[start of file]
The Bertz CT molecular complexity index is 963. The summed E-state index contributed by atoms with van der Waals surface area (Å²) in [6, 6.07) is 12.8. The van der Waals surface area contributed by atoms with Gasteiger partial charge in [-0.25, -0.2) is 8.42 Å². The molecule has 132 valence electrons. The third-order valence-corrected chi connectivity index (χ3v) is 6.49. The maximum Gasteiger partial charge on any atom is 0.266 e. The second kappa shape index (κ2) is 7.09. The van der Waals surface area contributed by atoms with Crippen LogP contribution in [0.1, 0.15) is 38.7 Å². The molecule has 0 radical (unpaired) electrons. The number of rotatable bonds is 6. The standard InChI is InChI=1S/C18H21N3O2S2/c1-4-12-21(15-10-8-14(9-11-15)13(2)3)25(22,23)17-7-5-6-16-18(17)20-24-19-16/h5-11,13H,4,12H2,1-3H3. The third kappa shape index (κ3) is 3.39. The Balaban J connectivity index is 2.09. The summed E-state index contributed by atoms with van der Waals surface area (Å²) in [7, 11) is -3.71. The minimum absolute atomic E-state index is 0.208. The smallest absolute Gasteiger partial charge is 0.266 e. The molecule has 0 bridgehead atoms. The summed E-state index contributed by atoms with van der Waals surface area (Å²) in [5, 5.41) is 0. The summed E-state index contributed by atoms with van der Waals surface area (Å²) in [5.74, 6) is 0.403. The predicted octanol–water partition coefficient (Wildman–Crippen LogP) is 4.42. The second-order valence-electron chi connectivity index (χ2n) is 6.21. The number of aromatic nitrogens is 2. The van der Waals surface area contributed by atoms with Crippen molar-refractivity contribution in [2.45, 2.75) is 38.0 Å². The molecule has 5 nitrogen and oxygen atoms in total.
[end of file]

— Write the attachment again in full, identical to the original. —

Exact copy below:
The Bertz CT molecular complexity index is 963. The summed E-state index contributed by atoms with van der Waals surface area (Å²) in [6, 6.07) is 12.8. The van der Waals surface area contributed by atoms with Gasteiger partial charge in [-0.25, -0.2) is 8.42 Å². The molecule has 132 valence electrons. The third-order valence-corrected chi connectivity index (χ3v) is 6.49. The maximum Gasteiger partial charge on any atom is 0.266 e. The second kappa shape index (κ2) is 7.09. The van der Waals surface area contributed by atoms with Crippen LogP contribution in [0.1, 0.15) is 38.7 Å². The molecule has 0 radical (unpaired) electrons. The number of rotatable bonds is 6. The standard InChI is InChI=1S/C18H21N3O2S2/c1-4-12-21(15-10-8-14(9-11-15)13(2)3)25(22,23)17-7-5-6-16-18(17)20-24-19-16/h5-11,13H,4,12H2,1-3H3. The third kappa shape index (κ3) is 3.39. The Balaban J connectivity index is 2.09. The summed E-state index contributed by atoms with van der Waals surface area (Å²) in [7, 11) is -3.71. The minimum absolute atomic E-state index is 0.208. The smallest absolute Gasteiger partial charge is 0.266 e. The molecule has 0 bridgehead atoms. The summed E-state index contributed by atoms with van der Waals surface area (Å²) in [5, 5.41) is 0. The summed E-state index contributed by atoms with van der Waals surface area (Å²) in [5.74, 6) is 0.403. The predicted octanol–water partition coefficient (Wildman–Crippen LogP) is 4.42. The second-order valence-electron chi connectivity index (χ2n) is 6.21. The number of aromatic nitrogens is 2. The van der Waals surface area contributed by atoms with Crippen molar-refractivity contribution in [2.45, 2.75) is 38.0 Å². The molecule has 5 nitrogen and oxygen atoms in total.